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The natural history of secondary progressive multiple sclerosis
  1. Marcus Koch1,2,
  2. Elaine Kingwell1,
  3. Peter Rieckmann1,
  4. Helen Tremlett1,
  5. UBC MS Clinic Neurologists
  1. 1Faculty of Medicine, Division of Neurology, University of British Columbia, Vancouver, Canada
  2. 2Department of Neurology, University Medical Centre Groningen, University of Groningen, Groningen, The Netherlands
  1. Correspondence to Dr M Koch, Department of Neurology, University Medical Centre Groningen, Hanzeplein 1, 9713 GZ Groningen, The Netherlands; m.w.koch{at}neuro.umcg.nl

Abstract

Background The onset of secondary progression is a pivotal event in the course of relapsing–remitting (RR) multiple sclerosis (MS). Patients with secondary progressive MS (SPMS) experience continuous worsening of symptoms independent of the occurrence of relapses. Possible risk factors associated with the onset of SPMS remain under investigated in natural history studies of MS disease course.

Methods We used Kaplan–Meier survival analyses and Cox regression models to investigate the influence of gender, onset age and onset symptoms on time to and age at SPMS in British Columbia (BC) MS patients with a RR disease onset who were not exposed to immunomodulatory drugs.

Results Of 5778 patients in the BCMS database with definite MS, 5207 (90%) had an RR onset. Median time to SPMS was 21.4 years (95% CI 20.6 to 22.2), reached at a median age of 53.7 years (95% CI 53.1 to 54.3). Male gender and motor onset symptoms were associated with a shorter time to and a younger age at SPMS. A younger age at disease onset was associated with a longer time to SPMS but also with a younger age at secondary progression. Other onset symptoms were not associated with time to, or age at, SPMS.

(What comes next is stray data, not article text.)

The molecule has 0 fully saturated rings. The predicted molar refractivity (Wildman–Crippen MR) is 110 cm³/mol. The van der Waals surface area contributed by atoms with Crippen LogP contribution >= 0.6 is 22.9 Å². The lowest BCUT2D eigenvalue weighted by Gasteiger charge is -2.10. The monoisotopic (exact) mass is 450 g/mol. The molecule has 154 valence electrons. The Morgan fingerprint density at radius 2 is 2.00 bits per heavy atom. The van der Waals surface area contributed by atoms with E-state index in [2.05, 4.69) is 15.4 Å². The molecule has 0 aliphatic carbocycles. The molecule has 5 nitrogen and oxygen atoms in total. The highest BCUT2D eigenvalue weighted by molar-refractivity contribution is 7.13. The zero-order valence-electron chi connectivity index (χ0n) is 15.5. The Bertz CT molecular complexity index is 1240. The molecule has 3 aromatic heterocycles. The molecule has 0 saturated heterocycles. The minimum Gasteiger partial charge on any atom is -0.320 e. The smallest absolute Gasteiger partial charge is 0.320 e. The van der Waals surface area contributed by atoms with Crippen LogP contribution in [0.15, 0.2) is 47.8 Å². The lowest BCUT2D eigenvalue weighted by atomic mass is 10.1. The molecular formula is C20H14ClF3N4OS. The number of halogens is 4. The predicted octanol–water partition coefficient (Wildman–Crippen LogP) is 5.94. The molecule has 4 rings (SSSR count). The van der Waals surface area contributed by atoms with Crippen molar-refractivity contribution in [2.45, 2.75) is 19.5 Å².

Conclusions We identified three factors influencing the onset of SPMS in untreated patients with RRMS: motor onset symptoms and male gender were associated with both a shorter time to and a younger age at SPMS. A younger age at disease onset should not be viewed as indicating a better prognosis.

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Footnotes

  • UBC MS Neurologists: D Adams, D Craig, L Daly, V Devonshire, S Hashimoto, O Hrebicek, J Hooge, B Jones, L Kastrukoff, S Meckling, J Oger, D Parton, D Paty, P Smyth, W Shtybel, T Traboulsee.

  • Funding MK received research support from a Canadian Institutes of Health Research (CIHR) Fellowship and a Du Pré Grant from the MS International Federation (MSIF, http://www.msif.org). EK is funded by an MS Society of Canada Post-doctoral Fellowship. PR serves as Research Chair of the MS Society of Canada, serves on scientific advisory boards for the Germany MS Society and receives research support from the MS Society of Canada, the US National MS Society and the CIHR. HT received research support from the CIHR (190898 (PI) and MOP-82738 (PI)), the US National MS Society and the MS Society of Canada (Don Paty Career Development Award), and is a Michael Smith Foundation for Health Research Scholar. The BCMS database was funded by an unrestricted grant from Dr Donald Paty and the MS/MRI Research Group.

  • Competing interests PR serves on scientific advisory boards for Merck Serono, Novartis, Teva Pharmaceutical Industries Ltd and Bayer-Schering Pharma. He also serves on the editorial advisory board of Therapeutics in Neurology and has received speaker and/or consulting honoraria from Bayer-Schering Pharma, Biogen Idec, Merck Serono, Novartis and Teva Pharmaceutical Industries Ltd. HT has received speaker honoraria from the Swiss MS Society and the University of British Columbia MS Research Program.

  • Ethics approval The study was approved by the clinical research ethics board of the University of British Columbia.

  • Provenance and peer review Not commissioned; externally peer reviewed.

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